“Climate-positive” burger here to assuage meat-eaters’ environmental guilt

We may earn a commission from links on this page.

Reducing one’s meat consumption is no longer just an animal-rights issue; through movements like Meatless Monday, it’s become an environmental one as well. People who abstain from meat now have the leg up on us carnivores in terms of personal health, kindness to animals, and planetary do-goodness. Goddammit. But carnivores might be able to make inroads in the eco-friendly category, if Swedish chain Max Burger and its “climate-positive” burger have anything to say about it.

Fast Company reports the restaurant chain wants to create the first burger that’s actually good for the earth, by planting trees to offset 110 percent of the carbon used to run the business. It’s in line with the company’s emphatically green message; years ago, Max Burger evaluated the carbon footprint of its company, and even went so far as to label the climate impact of each item on its menu. It’s also increased the number of vegan or plant-based choices on its menu, Fast Company reports. The hope with the new “climate-positive” burgers is that each burger sold at Max’s 120 locations around the country is not just climate-neutral, but actually represents carbon being removed from the air through the planting of trees in Mozambique and Malawi.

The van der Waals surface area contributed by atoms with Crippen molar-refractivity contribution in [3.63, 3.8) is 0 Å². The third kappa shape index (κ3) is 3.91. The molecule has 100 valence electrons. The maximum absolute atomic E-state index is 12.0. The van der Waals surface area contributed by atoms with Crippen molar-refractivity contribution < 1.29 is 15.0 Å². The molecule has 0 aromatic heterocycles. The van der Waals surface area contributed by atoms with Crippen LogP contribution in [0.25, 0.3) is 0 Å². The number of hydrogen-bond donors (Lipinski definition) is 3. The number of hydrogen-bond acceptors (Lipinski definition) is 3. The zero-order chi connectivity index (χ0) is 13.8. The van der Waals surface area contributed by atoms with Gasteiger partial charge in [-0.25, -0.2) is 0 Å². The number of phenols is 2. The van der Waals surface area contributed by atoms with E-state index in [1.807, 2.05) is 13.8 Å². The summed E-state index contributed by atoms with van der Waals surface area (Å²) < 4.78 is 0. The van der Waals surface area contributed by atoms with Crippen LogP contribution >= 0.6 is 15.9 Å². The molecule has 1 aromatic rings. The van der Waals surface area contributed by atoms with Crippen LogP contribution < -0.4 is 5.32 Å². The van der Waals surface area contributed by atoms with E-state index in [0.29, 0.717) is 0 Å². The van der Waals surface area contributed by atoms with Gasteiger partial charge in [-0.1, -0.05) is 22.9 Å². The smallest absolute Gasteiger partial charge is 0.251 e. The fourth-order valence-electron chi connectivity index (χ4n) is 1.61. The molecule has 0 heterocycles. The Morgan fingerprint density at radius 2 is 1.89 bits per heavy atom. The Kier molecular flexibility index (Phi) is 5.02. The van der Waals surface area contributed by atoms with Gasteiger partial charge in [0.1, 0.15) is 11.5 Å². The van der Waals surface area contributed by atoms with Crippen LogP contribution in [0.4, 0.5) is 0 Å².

Alright, so you ordered the “climate-positive” burger and feel pretty damn smug about your choice. But wait, did you drive your car to the restaurant? Shame! Carbon emissions! Shame! Max Burger already thought of that, though, hence the 110 percent rather than 100 percent carbon offset; the restaurant says it chose that number to compensate for the emissions generated by customers traveling to their locations. Damn, they really did think of everything.

All this eco-love doesn’t seem to be taking a financial toll on the burger company, either. According to its franchising packet, Max Burger is the most profitable restaurant chain in Sweden, surpassing McDonald’s and Burger King, who are not yet planting trees in Malawi.